What 'The Imitation Game' teaches about the history of LGBT rights

Alan Turing in 1951 (left) and actor Benedict Cumberbatch (right)
as Turing in 'The Imitation Game'
Imagine if it was illegal to love the person who you love.

That's exactly what it was like in the United Kingdom until the late 1960s when homosexual acts were considered criminal offenses.

Under the Buggery Act 1533, same-sex sexual activity was outlawed and punishable by death (and later changed to life imprisonment by the Offences against the Person Act 1861). By the end of 1954, there were 1,069 gay men in prison in England and Wales, according to the Oxford Human Rights Hub.

The Oscar nominated movie "The Imitation Game" gives a look into the treatment of homosexual men in the 1940s and 50s with legendary mathematician Alan Turing's story.

It's been estimated that Turing's work shortened World War II by at least two years after he determined a technique for breaking Germany's ciphers.

How was Turing thanked for saving the lives of countless people by ending the war early? After all he did for the country he loved, Turing was chemically castrated. And if he refused to take these estrogen injections, which reduces libido and sexual activity, he would have been sent to prison.

Because of the government taking away such a significant part of his identity, Turing ingested cyanide and died. His death was determined a suicide.

Obviously, the world has come a long way since then. But, still, gay men and women are not treated as equal to straight men and women. And this is proven by research which shows that lesbian, gay, and bisexual youth are twice as likely to report being physically assaulted at school than their heterosexual peers, in a survey of 10,000 teens by the U.S.-based Human Rights Campaign. They are also four times more likely to attempt suicide, according to the nonprofit, the Trevor Project.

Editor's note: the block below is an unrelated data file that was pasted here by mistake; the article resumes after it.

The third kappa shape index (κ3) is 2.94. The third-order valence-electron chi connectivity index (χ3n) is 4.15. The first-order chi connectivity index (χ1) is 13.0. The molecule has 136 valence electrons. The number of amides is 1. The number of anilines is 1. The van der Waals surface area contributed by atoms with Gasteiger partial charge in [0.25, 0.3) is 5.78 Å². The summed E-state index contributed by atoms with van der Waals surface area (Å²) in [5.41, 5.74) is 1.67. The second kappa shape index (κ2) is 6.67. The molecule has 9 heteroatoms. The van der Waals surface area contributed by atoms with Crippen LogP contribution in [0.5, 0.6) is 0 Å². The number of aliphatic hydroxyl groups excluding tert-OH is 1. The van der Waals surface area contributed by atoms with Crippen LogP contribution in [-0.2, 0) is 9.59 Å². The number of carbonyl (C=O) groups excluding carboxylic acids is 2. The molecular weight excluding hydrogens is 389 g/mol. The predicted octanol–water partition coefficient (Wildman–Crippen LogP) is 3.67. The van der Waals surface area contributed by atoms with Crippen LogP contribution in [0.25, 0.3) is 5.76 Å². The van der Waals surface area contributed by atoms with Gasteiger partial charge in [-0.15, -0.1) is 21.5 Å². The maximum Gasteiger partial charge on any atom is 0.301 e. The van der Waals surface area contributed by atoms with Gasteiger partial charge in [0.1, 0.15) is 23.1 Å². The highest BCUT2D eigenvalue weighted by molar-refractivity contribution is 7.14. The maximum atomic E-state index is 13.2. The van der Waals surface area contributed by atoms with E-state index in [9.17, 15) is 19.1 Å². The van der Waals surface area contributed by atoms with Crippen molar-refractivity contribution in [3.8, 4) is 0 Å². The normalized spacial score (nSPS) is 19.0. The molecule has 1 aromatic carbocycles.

There is an important quote in the movie "The Imitation Game" that anyone who is considering suicide should remember — "Sometimes it is the people who no one imagines anything of who do the things that no one can imagine." No matter your race, gender or sexual orientation, you do have the ability to change the world, despite how others may treat you.

If still alive, Turing would be turning 103 this year. But, instead, he died at age 41 — 16 days before his 42nd birthday.

Who knows how long he would have lived if he wouldn't have died from cyanide poisoning. But, with all Turing was capable of, this world certainly would be very different if just this one man would have lived.

You too have the ability to change the world, just like Turing did. You just need to keep on living.

To watch inspiring videos on how, unlike in Turing's time, victimization is shown to decrease as LGBT adolescents grow up,  visit www.itgetsbetter.org.

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